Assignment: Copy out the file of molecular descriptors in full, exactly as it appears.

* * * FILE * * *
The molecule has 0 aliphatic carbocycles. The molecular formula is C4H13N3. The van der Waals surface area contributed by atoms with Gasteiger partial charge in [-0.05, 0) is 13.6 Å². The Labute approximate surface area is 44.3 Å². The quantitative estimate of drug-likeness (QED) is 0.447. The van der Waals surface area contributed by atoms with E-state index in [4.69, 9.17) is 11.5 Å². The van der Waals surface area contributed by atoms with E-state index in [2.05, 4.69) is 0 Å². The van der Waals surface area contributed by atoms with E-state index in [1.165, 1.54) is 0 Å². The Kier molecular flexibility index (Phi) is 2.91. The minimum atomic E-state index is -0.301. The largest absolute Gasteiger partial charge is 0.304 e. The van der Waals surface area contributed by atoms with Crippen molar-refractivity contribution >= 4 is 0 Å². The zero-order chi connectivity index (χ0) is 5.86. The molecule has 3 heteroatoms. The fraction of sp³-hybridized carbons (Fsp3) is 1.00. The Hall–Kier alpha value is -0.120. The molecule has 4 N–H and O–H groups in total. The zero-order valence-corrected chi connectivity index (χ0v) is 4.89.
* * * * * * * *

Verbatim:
The molecule has 0 aliphatic carbocycles. The molecular formula is C4H13N3. The van der Waals surface area contributed by atoms with Gasteiger partial charge in [-0.05, 0) is 13.6 Å². The Labute approximate surface area is 44.3 Å². The quantitative estimate of drug-likeness (QED) is 0.447. The van der Waals surface area contributed by atoms with E-state index in [4.69, 9.17) is 11.5 Å². The van der Waals surface area contributed by atoms with E-state index in [2.05, 4.69) is 0 Å². The van der Waals surface area contributed by atoms with E-state index in [1.165, 1.54) is 0 Å². The Kier molecular flexibility index (Phi) is 2.91. The minimum atomic E-state index is -0.301. The largest absolute Gasteiger partial charge is 0.304 e. The van der Waals surface area contributed by atoms with Crippen molar-refractivity contribution >= 4 is 0 Å². The zero-order chi connectivity index (χ0) is 5.86. The molecule has 3 heteroatoms. The fraction of sp³-hybridized carbons (Fsp3) is 1.00. The Hall–Kier alpha value is -0.120. The molecule has 4 N–H and O–H groups in total. The zero-order valence-corrected chi connectivity index (χ0v) is 4.89.